Lynne Cheney has her own conservative record to back feminists' concerns about a possible Bush-Cheney White House. In today's New York Times, Senate Majority Leader Trent Lott called her "fantastic," and some top Republicans feel she deserves a cabinet appointment in a G.W. Bush presidency. Cheney served as Chairwoman of the National Endowment for the Humanities (NEH) in the Reagan and Bush administrations, pushing an increasingly conservative ideology. Cheney was accused of pushing multicultural projects aside for more "traditional" ones, and chides so-called "cultural relativists" for "taking over American art, literature and education." While at the NEH, Cheney supported funding a film about the civil war, but barred funding a film about Christopher Columbus's violent treatment of Native Americans. She also supports teaching a Western centrist view of history and culture. Lynne Cheney serves as a senior fellow at the American Enterprise Institute, where her husband is a trustee, promoting conservative values in American culture and education. Her educational stance includes support of school vouchers, which would greatly endanger the public school system and further blur the separation of church and state. She also serves on the Board of Directors of the Independent Women's Forum, an ultra-conservative organization that takes an anti-woman, anti-choice, anti-affirmative action stance and promotes modesty for women as a way to combat discrimination and sexual assault.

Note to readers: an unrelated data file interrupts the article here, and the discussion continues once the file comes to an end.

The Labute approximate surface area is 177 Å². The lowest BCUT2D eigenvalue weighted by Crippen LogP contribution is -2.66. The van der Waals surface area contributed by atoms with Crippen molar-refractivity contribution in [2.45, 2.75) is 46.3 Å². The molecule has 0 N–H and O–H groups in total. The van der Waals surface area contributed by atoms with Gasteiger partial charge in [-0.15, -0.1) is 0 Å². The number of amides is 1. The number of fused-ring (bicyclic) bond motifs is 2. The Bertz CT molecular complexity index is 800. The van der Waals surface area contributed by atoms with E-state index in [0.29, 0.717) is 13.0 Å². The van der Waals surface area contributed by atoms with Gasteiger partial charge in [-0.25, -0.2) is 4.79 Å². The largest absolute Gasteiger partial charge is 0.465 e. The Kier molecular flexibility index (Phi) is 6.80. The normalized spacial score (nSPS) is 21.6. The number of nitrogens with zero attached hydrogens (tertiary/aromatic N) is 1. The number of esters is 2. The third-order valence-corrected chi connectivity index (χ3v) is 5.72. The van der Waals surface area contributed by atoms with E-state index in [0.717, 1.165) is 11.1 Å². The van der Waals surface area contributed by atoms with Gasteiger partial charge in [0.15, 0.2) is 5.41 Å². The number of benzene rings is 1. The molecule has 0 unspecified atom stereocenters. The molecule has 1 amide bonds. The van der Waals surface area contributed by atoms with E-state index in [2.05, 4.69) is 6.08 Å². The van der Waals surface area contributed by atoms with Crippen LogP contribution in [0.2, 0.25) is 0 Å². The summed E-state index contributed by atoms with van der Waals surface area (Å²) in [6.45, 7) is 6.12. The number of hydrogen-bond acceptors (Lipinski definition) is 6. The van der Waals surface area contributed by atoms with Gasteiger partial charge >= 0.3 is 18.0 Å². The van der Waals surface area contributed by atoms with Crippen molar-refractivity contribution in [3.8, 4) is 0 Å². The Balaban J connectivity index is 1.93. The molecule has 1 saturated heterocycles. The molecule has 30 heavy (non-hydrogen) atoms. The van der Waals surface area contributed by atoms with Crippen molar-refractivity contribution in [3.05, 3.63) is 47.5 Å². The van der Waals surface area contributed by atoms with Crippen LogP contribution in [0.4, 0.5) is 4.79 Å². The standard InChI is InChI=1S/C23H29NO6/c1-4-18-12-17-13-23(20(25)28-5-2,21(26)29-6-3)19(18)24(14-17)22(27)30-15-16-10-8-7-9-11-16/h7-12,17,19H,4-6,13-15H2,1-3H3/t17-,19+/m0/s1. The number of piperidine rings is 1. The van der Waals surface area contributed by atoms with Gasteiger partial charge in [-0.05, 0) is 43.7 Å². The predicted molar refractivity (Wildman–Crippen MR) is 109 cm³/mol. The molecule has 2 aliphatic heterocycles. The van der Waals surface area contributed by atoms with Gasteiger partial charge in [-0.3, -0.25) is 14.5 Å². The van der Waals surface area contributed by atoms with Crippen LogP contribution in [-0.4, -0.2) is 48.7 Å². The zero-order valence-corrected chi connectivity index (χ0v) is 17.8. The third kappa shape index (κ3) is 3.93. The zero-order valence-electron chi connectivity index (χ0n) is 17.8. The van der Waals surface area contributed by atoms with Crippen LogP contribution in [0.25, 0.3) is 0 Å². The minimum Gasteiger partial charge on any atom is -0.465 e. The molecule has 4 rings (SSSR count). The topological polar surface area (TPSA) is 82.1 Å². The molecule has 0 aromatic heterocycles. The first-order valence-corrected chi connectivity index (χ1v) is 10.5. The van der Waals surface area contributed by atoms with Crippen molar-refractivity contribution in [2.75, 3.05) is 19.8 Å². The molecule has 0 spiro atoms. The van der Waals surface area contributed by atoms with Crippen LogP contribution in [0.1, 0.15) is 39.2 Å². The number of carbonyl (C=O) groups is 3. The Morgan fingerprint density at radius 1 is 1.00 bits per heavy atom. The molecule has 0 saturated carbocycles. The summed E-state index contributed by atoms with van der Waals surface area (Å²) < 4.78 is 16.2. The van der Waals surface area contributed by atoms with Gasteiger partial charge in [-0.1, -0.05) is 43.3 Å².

Media Resources: NY Times 26 July 2000 "One Last Observation" (cheney's article) "Old-Style Decorum, Decency Sound Good" (amy holmes article) CNN 25 July 2000
5/20/2013 Afghan Violence Against Women Law Blocked in Parliament - On Saturday, the Speaker of the Lower House of Afghan Parliament delayed a vote on the Elimination of Violence against Women law after two hours of vociferous debate between conservative religious and more liberal members of Parliament. . . .
5/20/2013 Walmart, American Retailers Refuse to Join Bangladesh Accord - Walmart, along with 13 other major North American companies, refused to sign a legally binding agreement to improve working conditions for overseas factory workers that manufacture their clothes after a garment factory collapsed in Bangladesh killing an estimated 1300 workers, the New York Times reports.
The agreement requires retailers pay $500,000 to improve worker safety measures over a five year period. . . .